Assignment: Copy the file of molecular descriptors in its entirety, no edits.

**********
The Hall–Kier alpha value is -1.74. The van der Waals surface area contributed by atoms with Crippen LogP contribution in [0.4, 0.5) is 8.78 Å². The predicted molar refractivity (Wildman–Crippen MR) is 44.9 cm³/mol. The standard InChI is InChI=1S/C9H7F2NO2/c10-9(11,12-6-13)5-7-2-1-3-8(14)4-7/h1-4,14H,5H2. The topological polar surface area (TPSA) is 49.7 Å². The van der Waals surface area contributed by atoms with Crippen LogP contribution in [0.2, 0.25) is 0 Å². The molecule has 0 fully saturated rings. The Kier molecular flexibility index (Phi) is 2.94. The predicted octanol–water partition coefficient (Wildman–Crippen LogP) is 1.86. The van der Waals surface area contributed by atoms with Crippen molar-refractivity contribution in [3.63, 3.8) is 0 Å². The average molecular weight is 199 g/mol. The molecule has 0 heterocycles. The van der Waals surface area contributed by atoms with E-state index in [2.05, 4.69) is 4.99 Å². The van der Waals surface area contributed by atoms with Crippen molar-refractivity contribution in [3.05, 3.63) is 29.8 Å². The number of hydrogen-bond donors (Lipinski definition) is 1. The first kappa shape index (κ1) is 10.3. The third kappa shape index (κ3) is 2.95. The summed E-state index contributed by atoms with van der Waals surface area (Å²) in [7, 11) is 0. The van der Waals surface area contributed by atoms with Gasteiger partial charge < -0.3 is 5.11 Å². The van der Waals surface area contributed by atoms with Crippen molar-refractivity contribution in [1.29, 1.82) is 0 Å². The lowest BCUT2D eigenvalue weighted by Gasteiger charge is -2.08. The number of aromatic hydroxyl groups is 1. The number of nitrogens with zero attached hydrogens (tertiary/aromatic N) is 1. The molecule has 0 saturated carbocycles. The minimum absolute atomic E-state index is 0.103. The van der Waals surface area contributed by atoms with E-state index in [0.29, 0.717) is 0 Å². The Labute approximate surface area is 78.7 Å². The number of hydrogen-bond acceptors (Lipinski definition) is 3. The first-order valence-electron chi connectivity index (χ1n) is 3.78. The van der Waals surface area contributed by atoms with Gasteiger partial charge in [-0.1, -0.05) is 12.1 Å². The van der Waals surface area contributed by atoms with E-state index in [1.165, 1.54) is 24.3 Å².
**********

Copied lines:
The Hall–Kier alpha value is -1.74. The van der Waals surface area contributed by atoms with Crippen LogP contribution in [0.4, 0.5) is 8.78 Å². The predicted molar refractivity (Wildman–Crippen MR) is 44.9 cm³/mol. The standard InChI is InChI=1S/C9H7F2NO2/c10-9(11,12-6-13)5-7-2-1-3-8(14)4-7/h1-4,14H,5H2. The topological polar surface area (TPSA) is 49.7 Å². The van der Waals surface area contributed by atoms with Crippen LogP contribution in [0.2, 0.25) is 0 Å². The molecule has 0 fully saturated rings. The Kier molecular flexibility index (Phi) is 2.94. The predicted octanol–water partition coefficient (Wildman–Crippen LogP) is 1.86. The van der Waals surface area contributed by atoms with Crippen molar-refractivity contribution in [3.63, 3.8) is 0 Å². The average molecular weight is 199 g/mol. The molecule has 0 heterocycles. The van der Waals surface area contributed by atoms with E-state index in [2.05, 4.69) is 4.99 Å². The van der Waals surface area contributed by atoms with Crippen molar-refractivity contribution in [3.05, 3.63) is 29.8 Å². The number of hydrogen-bond donors (Lipinski definition) is 1. The first kappa shape index (κ1) is 10.3. The third kappa shape index (κ3) is 2.95. The summed E-state index contributed by atoms with van der Waals surface area (Å²) in [7, 11) is 0. The van der Waals surface area contributed by atoms with Gasteiger partial charge < -0.3 is 5.11 Å². The van der Waals surface area contributed by atoms with Crippen molar-refractivity contribution in [1.29, 1.82) is 0 Å². The lowest BCUT2D eigenvalue weighted by Gasteiger charge is -2.08. The number of aromatic hydroxyl groups is 1. The number of nitrogens with zero attached hydrogens (tertiary/aromatic N) is 1. The molecule has 0 saturated carbocycles. The minimum absolute atomic E-state index is 0.103. The van der Waals surface area contributed by atoms with E-state index in [0.29, 0.717) is 0 Å². The Labute approximate surface area is 78.7 Å². The number of hydrogen-bond acceptors (Lipinski definition) is 3. The first-order valence-electron chi connectivity index (χ1n) is 3.78. The van der Waals surface area contributed by atoms with Gasteiger partial charge in [-0.1, -0.05) is 12.1 Å². The van der Waals surface area contributed by atoms with E-state index in [1.165, 1.54) is 24.3 Å².